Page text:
Tunnel Ultra Race Report

September 24th - 26th, 2021

What is this "Tunnel Ultra" thing? Like, you do an ultrarunning race in a tunnel, is that it? Sir yes Sir! This is exactly it. You run in a tunnel for a very long time. So simple. The tunnel is a mile long. You have a 100 outs, and a 100 backs, to do. Which, if you add it up, amounts to 200 miles. Time limit is 55 hours. On paper, nothing could be more easy. You just go to other end, come back to the starting point, repeat 100 times, and that's it, you're done!

Tunnel under the Channel
To go to a race in a tunnel, use a tunnel. Logical. The Shuttle is not too crowded these days.

In terms of logistics, they provide a table with snacks, 2 giant water bottles, there's a laptop plugged to a chip detector at one end, and another detector at the othe end. And this is it.

For other accomodations:

  • Spectators, public ? None.
  • Assistance? Forbidden.
  • Camping ground? No, not enough room.
  • Parking area? Same, too small, no place, nothing.
  • Extra gear? Your own stuff, stored outside, prefer something waterproof such as a plastic box.
  • Hot food? Now wait, do you seriously expect a Grand Chef to cook you special fancy dishes Out There?
  • Company, friends along the road ? You have to run single file, security first.
  • Headphones, music? Forbidden, way too dangerous!
  • First aid station, doctor? None.
  • Walking sticks? Forbidden, use your legs.
  • Restrooms? Yes, one of those mobile plastic things. Opens only 5 minutes before race start.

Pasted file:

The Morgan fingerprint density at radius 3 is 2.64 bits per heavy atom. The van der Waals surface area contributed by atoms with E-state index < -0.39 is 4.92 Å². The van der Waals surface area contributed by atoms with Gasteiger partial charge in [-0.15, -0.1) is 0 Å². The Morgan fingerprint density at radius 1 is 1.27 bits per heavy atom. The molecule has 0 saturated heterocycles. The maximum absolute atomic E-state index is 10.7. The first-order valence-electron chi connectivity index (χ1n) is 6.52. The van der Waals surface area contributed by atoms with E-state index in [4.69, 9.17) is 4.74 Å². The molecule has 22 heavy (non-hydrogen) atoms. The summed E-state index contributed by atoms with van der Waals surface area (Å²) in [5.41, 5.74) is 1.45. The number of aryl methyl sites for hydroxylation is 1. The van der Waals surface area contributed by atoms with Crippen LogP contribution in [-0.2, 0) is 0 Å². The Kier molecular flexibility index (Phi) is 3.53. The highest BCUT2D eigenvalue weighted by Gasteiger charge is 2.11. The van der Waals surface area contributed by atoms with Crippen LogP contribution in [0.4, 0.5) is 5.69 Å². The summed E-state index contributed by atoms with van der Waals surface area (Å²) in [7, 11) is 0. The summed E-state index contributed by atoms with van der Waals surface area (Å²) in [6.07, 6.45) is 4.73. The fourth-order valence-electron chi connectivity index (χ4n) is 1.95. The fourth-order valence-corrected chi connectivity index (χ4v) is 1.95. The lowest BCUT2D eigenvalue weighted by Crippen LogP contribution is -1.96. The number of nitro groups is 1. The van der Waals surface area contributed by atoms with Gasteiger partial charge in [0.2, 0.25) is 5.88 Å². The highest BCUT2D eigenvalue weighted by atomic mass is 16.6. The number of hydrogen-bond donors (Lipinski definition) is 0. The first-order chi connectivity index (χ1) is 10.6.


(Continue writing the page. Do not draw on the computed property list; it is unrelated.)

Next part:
• Cyclists riding at 20 mph in the dark? Yes, there are.

Now I think you got the point. This is (quoting the race director) a "low key" event. The official web site of the race makes it straight clear, this is going to get you out of your comfort zone. If you had to pick one color to define it, it would be grey, and the main theme is loneliness.

English countryside
Gone to do a PCR test and some basic shopping in Bristol. Beautiful area.

On the finishers t-shirt one can read "There comes a point where you no longer care if there's a light at the end of the tunnel or not. You're just sick of the tunnel."

Of course, since I love events which are a little different and original, I had to try it. This is even so absurd that the tunnel is an ancient railroad near Bath which is a marvelous thermal place, maybe a little outdated and tainted with nostalgia but the surrounding countryside is just superb. This is a beautiful place, and we, 30 brainless runners, are going to stick ourselves in a tunnel for more than 50 hours. Mindblowing.

The first achievement, for me, was to step my foot on British soil. With COVID, travelling abroad requires some serious motivational skills, but with help of a full vaccination, and 2 PCR tests, among them one in the UK that cost me 100 pounds (!), and an amazing amount of paperwork which must, I believe, impress viruses as much as it impresses apes like me, I managed to make my way to the start line. So at 3:30 pm sharp, I was there, ready to start.